The Central Bohemian Region is set to construct two new grammar schools and expand three others, adding hundreds of new seats. Milan Vácha (STAN), the regional councilor for education, made this announcement on Monday. The four-year grammar schools currently have a capacity of 1,300 spots, and this year saw 2,988 applications, although the admission process is not yet complete.
As students were allowed to submit two applications, it remains unclear how many could not secure a spot at their preferred school. Vácha stated that if an applicant with a score of 80 points is not admitted to a grammar school, even in the second round of admissions, the region will assist them in finding an alternative solution. The same support will be provided to applicants who scored 60 points for other schools.
According to Vácha, the overall capacity of secondary schools in the region, which currently stands at over 14,000 spots, is sufficient to accommodate the approximately 14,000 ninth-grade students in Central Bohemia. He emphasized that the area is primarily dealing with localized problems.
Vácha noted that in previous years, weaker cohorts from primary schools had as few as 9,000 students transitioning to secondary education, and despite this, the capacity of grammar schools remained unaffected. However, the region anticipates a potential increase in the student population to 16,000 in the coming years, prompting the planning of several investments.
The Central Bohemian Region plans to construct a new grammar school in Černošice and Jesenice near Prague to address the capacity shortage. Additionally, there are plans for an attic conversion at the grammar schools in Říčany and Beroun, as well as the reconstruction of one floor at the Hostivice grammar school.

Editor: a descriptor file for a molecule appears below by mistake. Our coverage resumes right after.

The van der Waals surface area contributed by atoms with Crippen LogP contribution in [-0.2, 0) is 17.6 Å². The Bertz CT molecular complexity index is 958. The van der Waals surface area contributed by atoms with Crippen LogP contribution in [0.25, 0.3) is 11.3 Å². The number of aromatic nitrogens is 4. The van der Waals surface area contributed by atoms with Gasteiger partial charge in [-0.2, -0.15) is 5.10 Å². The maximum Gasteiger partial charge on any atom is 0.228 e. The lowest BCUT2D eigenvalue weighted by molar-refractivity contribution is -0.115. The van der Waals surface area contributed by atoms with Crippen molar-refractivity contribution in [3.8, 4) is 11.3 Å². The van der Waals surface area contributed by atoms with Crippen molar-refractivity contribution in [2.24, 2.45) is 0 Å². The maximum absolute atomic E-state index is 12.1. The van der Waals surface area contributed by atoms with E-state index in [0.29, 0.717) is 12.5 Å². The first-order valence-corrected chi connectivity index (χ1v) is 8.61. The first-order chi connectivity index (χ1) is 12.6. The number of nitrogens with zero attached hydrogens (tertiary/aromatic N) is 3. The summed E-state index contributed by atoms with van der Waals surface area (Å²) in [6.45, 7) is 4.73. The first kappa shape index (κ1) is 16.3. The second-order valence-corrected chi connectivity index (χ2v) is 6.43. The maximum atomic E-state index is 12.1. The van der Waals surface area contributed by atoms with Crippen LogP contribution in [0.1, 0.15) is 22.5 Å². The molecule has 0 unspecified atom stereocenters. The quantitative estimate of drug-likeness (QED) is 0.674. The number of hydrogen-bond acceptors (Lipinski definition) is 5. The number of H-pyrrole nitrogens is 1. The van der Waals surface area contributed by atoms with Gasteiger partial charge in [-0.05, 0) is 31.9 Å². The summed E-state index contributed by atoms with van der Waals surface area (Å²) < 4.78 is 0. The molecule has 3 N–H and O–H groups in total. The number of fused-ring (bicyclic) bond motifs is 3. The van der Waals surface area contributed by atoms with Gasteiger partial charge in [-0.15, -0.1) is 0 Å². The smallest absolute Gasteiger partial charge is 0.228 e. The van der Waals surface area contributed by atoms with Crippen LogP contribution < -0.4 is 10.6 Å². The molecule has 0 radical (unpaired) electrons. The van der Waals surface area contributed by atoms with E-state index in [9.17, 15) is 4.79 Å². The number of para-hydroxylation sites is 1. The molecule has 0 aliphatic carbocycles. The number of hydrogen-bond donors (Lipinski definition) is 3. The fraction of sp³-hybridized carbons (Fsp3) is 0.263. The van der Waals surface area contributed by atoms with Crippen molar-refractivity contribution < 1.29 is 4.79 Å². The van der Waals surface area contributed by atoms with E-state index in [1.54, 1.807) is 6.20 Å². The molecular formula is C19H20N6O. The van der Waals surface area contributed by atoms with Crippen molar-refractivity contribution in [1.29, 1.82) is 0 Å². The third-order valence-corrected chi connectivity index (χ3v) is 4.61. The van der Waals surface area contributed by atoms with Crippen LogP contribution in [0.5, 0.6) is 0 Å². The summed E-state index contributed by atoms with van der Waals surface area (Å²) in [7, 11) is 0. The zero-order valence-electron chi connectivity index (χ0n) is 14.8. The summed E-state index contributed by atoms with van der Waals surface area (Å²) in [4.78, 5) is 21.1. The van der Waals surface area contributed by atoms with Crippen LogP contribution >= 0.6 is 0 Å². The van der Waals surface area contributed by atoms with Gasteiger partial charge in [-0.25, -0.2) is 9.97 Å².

Regarding admission cutoff scores for grammar schools, Vácha stated that there was no dramatic situation in most Central Bohemia districts. For instance, Rakovník had a cutoff of 57 points, Kladno 69 points, Benešov 76 points, and Kolín 60 points. However, in some parts of the region, there were, on average, three to four ninth-grade students competing for a single spot, while the Prague-West district had 16 ninth-grade students per spot. If complications do not arise, an architectural competition for the construction of the grammar school in Černošice could be announced this year. The initial phase will consist of 12 regular classes accommodating 288 students, with four additional courses planned for the subsequent stage.
Vácha also advocated for including lyceums in gymnasia education, emphasizing the region’s support and expansion of such institutions. He highlighted the suitability of pedagogical lyceums for humanities-oriented university students who can focus less on technical subjects than those studying in grammar schools. The councilor also expressed the need to establish combined lyceums, offering high-quality general education to students who have not yet decided on a specific field of study.
Regarding other educational developments, the Central Bohemian Region saw 24,890 applications for secondary schools under its administration this year. The regional government has progressively approved capacity increases for selected schools, with several hundred additional spots already approved for the upcoming school year.
However, it is essential to note that these spots are not allocated for grammar school programs but for fields such as electronic mechanics, public administration, and others. The administration has greenlit an increase of 625 spots, with an additional 210 to be added later, subject to the speed of the administrative process, determining whether the spots can be offered this year or next.